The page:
Vinod Chandrashekhar Dixit
Ramadan – for Muslims, the month long celebration which commemorates Allah, the Arabic name for God, giving the first verses of the Quran, the Muslim holy book, to the Prophet Muhammad in the year 610 A.D. The date of Ramadan varies each year and is determined by the cycles of the moon. Ramadan is the ninth month of the lunar Islamic calendar, and it officially begins the morning after the crescent moon is visible to the naked eye. For the world’s 1.8 billion Muslims, including Britain’s 3.1 million-strong Muslim community, the annual event represents a time to fast and devote a particular focus to prayer, purification and charitable acts. This year Ramadan has begun at sunset on Sunday, May 5 and will last through sundown on Tuesday, June 4.
The Arabic greeting is “Ramadan Mubarak,” which means “Happy Ramadan,” or “Have a blessed Ramadan.” Another is “Ramadan Kareem,” which means “Have a generous Ramadan.” During the Fast of Ramadan strict restraints are placed on the daily lives of Muslims. They are not allowed to eat or drink during the daylight hours. Smoking and sexual relations are also forbidden during fasting. At the end of the day the fast is broken with prayer and a meal called the iftar. In the evening following the iftar it is customary for Muslims to go out visiting family and friends. The fast is resumed the next morning.
It is said that the Five Pillars of Islam are the framework of Islamic life. First – Shahada, A Muslim must have faith In Allah and believe that there is only one Allah and Muhammad is his messenger. Next Salat- A Muslim has the duty to pray five times each day, which is considered to be a direct link between him and Allah. Third – Zakat, A Muslim must distribute alms and help the needy. Fourth, Sawan – A Muslim is responsible to keep the fast of Ramadan. Lastly Hajj , A Muslim is obligated to make a pilgrimage to Mecca in his lifetime.
The observance of Ramadan is very personal and individual and is a time for “sacrifice and renunciation as well as a period of reflection and spiritual growth. Fasting is a spiritual practice that makes you closer to God/Allah. Fasting is more than remaining hungry and thirsty for the sake of Allah. It basically connotes willingly abstaining oneself from eating certain or any kind of food, drink or both. Fasting is an exercise in self-restraint. It’s seen as a way to physically and spiritually detoxify by kicking impulses like morning coffee, smoking and midday snacking. In Ramadan people are more generous and give from their pockets and hearts to those less fortunate. There is an aura of love and compassion surrounding every individual as the self-centredness is refocused to those around them. Materialism is about getting rather than giving.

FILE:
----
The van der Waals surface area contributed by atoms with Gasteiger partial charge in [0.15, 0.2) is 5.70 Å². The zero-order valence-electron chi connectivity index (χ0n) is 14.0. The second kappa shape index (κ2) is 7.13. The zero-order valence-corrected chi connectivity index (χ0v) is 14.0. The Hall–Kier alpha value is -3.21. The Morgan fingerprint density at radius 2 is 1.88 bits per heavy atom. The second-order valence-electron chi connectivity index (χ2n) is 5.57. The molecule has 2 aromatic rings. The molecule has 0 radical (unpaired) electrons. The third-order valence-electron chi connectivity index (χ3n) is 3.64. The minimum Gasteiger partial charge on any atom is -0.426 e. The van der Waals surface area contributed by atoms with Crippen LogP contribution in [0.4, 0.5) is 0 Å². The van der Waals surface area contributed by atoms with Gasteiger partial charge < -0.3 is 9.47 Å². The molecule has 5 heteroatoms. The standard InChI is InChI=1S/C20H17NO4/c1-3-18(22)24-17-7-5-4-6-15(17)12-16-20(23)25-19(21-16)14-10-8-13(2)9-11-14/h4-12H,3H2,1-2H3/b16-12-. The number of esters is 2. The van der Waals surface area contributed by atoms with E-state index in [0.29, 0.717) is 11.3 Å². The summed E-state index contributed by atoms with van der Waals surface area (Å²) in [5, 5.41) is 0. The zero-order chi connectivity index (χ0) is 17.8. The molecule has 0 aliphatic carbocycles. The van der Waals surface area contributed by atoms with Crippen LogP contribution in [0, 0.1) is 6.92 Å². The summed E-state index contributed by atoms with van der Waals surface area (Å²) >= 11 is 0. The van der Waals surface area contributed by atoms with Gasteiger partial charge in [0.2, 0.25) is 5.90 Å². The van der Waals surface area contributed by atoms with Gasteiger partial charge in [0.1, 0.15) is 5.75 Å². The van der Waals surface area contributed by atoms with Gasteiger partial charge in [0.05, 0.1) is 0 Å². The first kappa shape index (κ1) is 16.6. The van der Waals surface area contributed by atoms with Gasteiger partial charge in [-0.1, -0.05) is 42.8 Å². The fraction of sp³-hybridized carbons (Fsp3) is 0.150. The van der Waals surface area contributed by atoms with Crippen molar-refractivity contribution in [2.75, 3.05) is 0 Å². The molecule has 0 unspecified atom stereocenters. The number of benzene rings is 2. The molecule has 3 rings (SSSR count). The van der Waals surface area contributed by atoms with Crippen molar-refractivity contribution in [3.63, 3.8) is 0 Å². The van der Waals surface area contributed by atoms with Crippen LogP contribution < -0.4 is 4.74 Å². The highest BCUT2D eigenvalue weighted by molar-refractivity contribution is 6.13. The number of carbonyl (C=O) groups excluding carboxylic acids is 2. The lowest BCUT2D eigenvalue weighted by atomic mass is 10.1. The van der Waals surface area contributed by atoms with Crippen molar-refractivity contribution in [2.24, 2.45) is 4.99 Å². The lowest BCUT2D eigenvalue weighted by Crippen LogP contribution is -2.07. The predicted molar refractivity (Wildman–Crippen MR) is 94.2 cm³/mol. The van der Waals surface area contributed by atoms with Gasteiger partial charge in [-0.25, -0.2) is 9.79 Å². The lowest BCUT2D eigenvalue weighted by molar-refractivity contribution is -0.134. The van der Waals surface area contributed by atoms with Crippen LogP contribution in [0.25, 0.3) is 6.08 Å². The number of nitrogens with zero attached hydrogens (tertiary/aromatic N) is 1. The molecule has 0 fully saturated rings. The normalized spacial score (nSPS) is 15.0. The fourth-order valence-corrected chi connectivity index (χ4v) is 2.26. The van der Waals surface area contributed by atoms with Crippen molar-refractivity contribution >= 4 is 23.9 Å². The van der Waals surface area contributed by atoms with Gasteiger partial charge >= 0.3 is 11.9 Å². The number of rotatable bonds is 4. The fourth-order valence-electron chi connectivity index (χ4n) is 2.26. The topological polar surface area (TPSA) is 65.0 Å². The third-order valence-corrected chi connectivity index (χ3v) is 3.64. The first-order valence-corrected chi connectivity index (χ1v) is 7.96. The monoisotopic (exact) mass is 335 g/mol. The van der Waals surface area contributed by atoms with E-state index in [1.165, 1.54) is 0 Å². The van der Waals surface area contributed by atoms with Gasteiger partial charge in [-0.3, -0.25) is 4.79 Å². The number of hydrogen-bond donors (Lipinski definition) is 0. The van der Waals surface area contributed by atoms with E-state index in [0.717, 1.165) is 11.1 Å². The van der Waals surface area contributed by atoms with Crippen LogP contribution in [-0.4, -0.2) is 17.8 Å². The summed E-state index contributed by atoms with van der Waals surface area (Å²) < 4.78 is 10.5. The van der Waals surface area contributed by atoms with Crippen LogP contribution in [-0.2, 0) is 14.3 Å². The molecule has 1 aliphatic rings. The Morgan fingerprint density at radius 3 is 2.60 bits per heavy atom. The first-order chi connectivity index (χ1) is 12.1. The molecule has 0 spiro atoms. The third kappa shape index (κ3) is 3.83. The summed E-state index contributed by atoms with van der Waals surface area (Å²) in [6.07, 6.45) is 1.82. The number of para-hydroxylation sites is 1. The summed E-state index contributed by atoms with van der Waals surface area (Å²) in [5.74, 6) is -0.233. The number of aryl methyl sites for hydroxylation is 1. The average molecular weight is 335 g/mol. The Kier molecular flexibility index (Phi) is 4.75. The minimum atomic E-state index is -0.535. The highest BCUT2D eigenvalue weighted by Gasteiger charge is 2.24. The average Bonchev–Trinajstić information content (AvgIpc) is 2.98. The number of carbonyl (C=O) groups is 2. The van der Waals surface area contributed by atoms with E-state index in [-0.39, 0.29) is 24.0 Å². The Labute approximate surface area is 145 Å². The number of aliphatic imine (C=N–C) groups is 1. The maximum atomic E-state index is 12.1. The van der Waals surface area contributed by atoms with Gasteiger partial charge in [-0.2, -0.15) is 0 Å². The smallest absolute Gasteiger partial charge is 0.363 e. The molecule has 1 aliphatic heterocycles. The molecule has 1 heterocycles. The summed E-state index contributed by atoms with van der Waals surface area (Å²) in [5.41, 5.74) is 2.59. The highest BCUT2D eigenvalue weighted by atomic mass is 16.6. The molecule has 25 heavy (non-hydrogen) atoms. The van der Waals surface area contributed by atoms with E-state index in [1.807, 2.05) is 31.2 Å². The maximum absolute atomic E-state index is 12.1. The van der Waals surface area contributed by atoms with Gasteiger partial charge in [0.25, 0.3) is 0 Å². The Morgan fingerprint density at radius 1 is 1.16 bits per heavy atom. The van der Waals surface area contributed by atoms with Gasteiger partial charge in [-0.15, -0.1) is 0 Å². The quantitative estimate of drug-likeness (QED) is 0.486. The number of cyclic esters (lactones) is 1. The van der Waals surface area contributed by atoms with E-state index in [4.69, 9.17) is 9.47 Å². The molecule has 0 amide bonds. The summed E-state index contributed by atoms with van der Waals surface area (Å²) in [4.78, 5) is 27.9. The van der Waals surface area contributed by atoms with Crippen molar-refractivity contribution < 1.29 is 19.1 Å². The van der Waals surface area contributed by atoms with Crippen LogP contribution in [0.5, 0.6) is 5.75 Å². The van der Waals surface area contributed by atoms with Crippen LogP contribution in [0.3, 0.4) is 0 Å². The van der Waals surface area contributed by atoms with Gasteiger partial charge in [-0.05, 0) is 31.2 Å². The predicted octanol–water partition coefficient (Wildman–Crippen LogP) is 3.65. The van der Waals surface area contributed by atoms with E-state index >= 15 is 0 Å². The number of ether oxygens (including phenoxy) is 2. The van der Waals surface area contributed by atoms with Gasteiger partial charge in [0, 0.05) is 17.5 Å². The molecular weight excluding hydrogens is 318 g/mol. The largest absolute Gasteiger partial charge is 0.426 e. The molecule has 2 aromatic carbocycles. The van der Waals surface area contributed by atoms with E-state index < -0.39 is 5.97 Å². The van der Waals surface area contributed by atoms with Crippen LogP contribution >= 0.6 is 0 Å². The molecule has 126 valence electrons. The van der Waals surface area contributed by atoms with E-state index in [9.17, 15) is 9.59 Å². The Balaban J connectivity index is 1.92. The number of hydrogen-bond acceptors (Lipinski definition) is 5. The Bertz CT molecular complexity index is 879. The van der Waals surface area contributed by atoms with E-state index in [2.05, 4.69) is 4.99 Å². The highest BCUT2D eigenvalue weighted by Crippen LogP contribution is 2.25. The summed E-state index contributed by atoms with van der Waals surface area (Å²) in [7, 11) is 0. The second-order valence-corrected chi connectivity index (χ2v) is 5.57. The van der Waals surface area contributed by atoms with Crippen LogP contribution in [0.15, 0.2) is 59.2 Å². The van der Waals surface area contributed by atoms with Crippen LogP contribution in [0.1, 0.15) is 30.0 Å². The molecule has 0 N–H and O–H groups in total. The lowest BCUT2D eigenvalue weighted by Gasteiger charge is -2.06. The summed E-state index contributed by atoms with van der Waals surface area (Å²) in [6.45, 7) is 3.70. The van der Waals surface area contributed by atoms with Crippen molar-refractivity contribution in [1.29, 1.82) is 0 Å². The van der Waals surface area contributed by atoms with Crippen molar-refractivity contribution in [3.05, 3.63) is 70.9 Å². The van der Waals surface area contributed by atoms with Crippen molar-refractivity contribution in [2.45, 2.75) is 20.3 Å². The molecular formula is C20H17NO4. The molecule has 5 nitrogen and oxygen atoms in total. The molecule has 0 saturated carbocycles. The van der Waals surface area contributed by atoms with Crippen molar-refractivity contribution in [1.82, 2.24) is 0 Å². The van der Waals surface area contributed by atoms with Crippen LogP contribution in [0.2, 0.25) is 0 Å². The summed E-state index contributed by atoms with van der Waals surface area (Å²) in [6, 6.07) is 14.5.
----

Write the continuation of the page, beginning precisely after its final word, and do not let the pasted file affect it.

The motivation should be centered on God/Allah and a relationship with Him, not on our body or our relationship to others. The word ‘Ramzan’ is Persian, against ‘Ramadan’ which has Arab roots. It comes from ‘ramad’, denoting an object intensely heated by the sun. Linguistic scholars say this holy month was named Ramadan because it “burns the sins of the faithful”. Ramadan is a time to detach from worldly pleasures and focus on one’s prayers. The spiritual significance of fasting is being forgotten today as man is losing contact with his inner being. Nevertheless the science of fasting, as preserved in the Vedas, Shastras and the Quran, is a method of purification which can aid man in his mundane and spiritual life. Prophet Muhammad(PBUH), said:“When one of you is fasting, he should abstain from indecent acts and unnecessary talk, and if someone begins an obscene conversation or tries to pick an argument, he should simply tell him, ‘I am fasting.” Fasting is a way to demonstrate to God/Allah and to ourselves that we are serious about our relationship with Him. At the same time, fasting without the right attitude does not touch the heart of God/Allah. There is no doubt that Ramadan allows all Muslims to gain Self Discipline, Concentrate on things that are most important in Life, worship Allah and become closer to Him, have a great change in their diet, and the most important is gain mindfulness.
—The author, from Ahmedabad, can be reached at: firstname.lastname@example.org